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Animal Reservoirs, Vectors, and Transmission of Microsporidia

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Abstract:Fourteen species of microsporidia have been identified as opportunistic or emerging pathogens of humans. Several genotypes of Enterocytozoon bieneusi, the most frequently diagnosed species in humans, have been identified in Europe in farm and companion animals including pigs, cattle, cats, dogs, a llama, and chickens. Of 88 animals examined from herds in Germany, E. bieneusi has been identified in 8 calves. Molecular techniques were developed to determine the prevalence of E. bieneusi in calves on farms in North America. Of 300 preweaned calves from 5 states, 46 calves were PCR positive for microsporidia and 5 of these were positive for E. bieneusi. Wildlife that inhabit wetlands adjacent to farming areas were also examined. Feces from over 400 beavers, foxes, muskrat, otters, and raccoons, trapped in eastern Maryland, were examined for microsporidia using a 2-step nested PCR protocol for E. bieneusi. Fifty-nine samples were sequenced and multiple alignments of these sequences identified 15 genotypes of E. bieneusi of which 13 have not been reported before. Most genotypes were found in multiple species of wildlife. Some isolates from muskrats and raccoons formed two distinct groups, while the rest belong to a major group with all the previously described E. bieneusi genotypes from human and non-human sources. These findings indicate that livestock and wildlife can be potential sources of human-pathogenic E. bieneusi.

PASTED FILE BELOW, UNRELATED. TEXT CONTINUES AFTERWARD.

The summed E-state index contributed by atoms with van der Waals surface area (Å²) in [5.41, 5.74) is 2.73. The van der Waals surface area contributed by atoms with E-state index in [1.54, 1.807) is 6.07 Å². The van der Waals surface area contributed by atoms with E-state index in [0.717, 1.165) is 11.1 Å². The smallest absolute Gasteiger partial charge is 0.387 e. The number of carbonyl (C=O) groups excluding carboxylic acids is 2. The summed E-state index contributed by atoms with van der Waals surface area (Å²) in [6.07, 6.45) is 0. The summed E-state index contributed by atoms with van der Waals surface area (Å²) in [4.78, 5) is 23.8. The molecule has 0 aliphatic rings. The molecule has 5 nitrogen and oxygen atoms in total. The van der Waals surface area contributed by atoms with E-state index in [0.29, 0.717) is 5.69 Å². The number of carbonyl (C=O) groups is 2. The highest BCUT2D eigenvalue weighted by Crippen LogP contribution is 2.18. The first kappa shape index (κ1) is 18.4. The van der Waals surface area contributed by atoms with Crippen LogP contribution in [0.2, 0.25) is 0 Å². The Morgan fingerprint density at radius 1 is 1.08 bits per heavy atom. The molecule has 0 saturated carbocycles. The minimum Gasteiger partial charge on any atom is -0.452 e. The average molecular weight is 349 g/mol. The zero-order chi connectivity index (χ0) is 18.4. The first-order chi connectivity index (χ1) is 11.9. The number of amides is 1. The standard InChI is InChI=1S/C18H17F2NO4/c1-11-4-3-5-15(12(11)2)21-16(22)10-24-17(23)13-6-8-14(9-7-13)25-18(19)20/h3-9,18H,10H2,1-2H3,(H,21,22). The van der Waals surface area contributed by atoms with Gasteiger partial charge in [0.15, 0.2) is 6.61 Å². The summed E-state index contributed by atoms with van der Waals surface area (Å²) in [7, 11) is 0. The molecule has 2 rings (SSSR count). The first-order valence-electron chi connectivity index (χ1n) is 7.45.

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Citation:Fayer, R., M. Santin, I. M. Sulaiman, J. Trout, L. Xunde, F. W. Schaefer, L. Xiao, and A. A. Lal. Animal Reservoirs, Vectors, and Transmission of Microsporidia. Presented at American Soecity of Tropical Medicine and Hygiene 51st Annnual Meeting, Denver, CO, November 10-14, 2002.
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Contact: Mary P. O'Bryant - (919)-541-4871 or obriant.mary@epa.gov
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Division: Microbiological & Chemical Exposure Assessment Division
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Branch: Biohazard Assessment Research Branch
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Product Type: Abstrct/Oral
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Presented: 11/10/2002
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Related Entries:
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Bullet Item Detecting Ccl-Related, Emerging and Regulated Waterborne Human Protozoa for Exposure Assessment
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Last Updated on Monday, October 22, 2007
URL: http://cfpub.epa.gov